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David R Dunsmore
MusicWeb International, September 2006

I have to confess to not having heard of Frank Levy until I was sent this CD. From the beginning I’ve found listening to this well filled disc an enjoyable experience. Striking cover picture too "Opening" by Ulrich Osterlob who is a new name to me. A Summer Overture begins proceedings and unlike my colleague David Blomenberg it did remind me a bit of Copland’s Rodeo but not overtly so. It’s based on the mediaeval song much loved by madrigal singers and choirs Sumer is icumen in, and this has lead me to getting "Sumer is Icumen in" Medieval English Songs Hilliard Ensemble - Paul Hillier Harmonia Mundi HMC 1154 which is presently on my " to listen to" pile! Expect a review some time before next summer – I hope! The Overture is a fun melodic piece and is very well played. Returning to this disc after a gap I was struck by the sound of orchestra and melodic invention. I think it would make a good overture at "The Last Night of the Proms". Tremendous percussion making cheerful noise bring the piece to a lively climax. A great start to the disc and a good sampler!

Cello Concerto No. 2 commences with a haunting melody on the cello and is almost Sibelian before the small orchestra come in. Scott Ballantyne plays with real emotion and the orchestra responds. The great thing is that Levy produces melody and excitement. Nothing overstays its welcome so that it makes for a good listen. There’s an elegiac quality to the slow movement which balances the plaintive cello with woodwinds. I liked this piece and will be happy to return.

Rondo Tarantella is recently composed and is quite disturbing and restless compared to what has gone before. I’m grateful to learn that it has been used in Levy’s opera Mother’s Day as it gave me some background to what is going on. I found it slightly less accessible than the first two pieces but I’m sure repeated listening will pay dividends. I really must praise Naxos here because not only do they produce first class new music for around a £5.99 but also they give us great notes and a web-site from which to learn more. Both the notes and site are first class and are much easier than those of many other companies: Sony, DG and most of all EMI please take note! They even give us the web-site for the artist on the cover!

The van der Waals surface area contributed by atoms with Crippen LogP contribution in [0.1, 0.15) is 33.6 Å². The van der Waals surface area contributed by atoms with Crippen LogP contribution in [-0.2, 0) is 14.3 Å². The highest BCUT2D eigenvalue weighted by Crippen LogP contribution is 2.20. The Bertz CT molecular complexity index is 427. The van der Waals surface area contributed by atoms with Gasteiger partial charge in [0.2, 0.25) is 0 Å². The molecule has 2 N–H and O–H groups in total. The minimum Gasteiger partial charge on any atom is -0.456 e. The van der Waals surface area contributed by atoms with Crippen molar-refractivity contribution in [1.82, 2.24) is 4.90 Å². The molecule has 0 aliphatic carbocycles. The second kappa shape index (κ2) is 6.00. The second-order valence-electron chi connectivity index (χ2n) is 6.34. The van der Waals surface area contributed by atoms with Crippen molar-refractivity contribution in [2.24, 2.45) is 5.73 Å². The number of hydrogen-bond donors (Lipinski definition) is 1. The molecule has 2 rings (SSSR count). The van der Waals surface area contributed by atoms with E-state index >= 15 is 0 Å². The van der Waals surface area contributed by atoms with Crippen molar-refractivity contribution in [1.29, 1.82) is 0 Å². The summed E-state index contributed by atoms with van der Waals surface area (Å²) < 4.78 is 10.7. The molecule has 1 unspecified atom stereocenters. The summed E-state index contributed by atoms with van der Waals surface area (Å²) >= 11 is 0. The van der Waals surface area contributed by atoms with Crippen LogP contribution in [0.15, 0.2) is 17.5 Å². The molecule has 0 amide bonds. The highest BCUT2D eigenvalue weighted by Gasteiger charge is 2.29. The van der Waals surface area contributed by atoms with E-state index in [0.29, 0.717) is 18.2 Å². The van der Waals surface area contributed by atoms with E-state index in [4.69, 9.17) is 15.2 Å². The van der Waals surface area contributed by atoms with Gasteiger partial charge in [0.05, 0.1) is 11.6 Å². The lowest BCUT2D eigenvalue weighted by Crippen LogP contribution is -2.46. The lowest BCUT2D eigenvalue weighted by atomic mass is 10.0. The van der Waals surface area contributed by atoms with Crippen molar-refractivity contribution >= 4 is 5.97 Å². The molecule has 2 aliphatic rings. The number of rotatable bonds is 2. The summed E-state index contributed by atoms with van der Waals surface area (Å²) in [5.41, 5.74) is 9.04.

Symphony No. 3 has two movements. The Lento starts with a haunting melody before developing into variations. I found it intriguing and as with all the music on this disc I was struck by Levy’s melodic invention. He clearly understands the orchestra. Compared to many modern pieces - Sir Harrison Birtwistle et al - I didn’t wonder where the tune was or think I’d have to listen to it twenty times to get what’s going on. I do feel that it would be great to hear live and think that some people who find modern classical music beyond them would warm to this. The other thing is that there are no "long hours" here as there’s always something developing. The Symphony’s second movement Vivace brings this very enjoyable selection to a conclusion. Here again I’m impressed by mood swings – it’s not all brightness – there are shadows in the generally upbeat finale.

Congratulations to Frank Levy, Naxos, the splendid RTÉ National Symphony Orchestra of Ireland and Takuo Yuasa, not forgetting the impressive Scott Ballantyne. More please!

Fanfare, May 2006

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David Blomenberg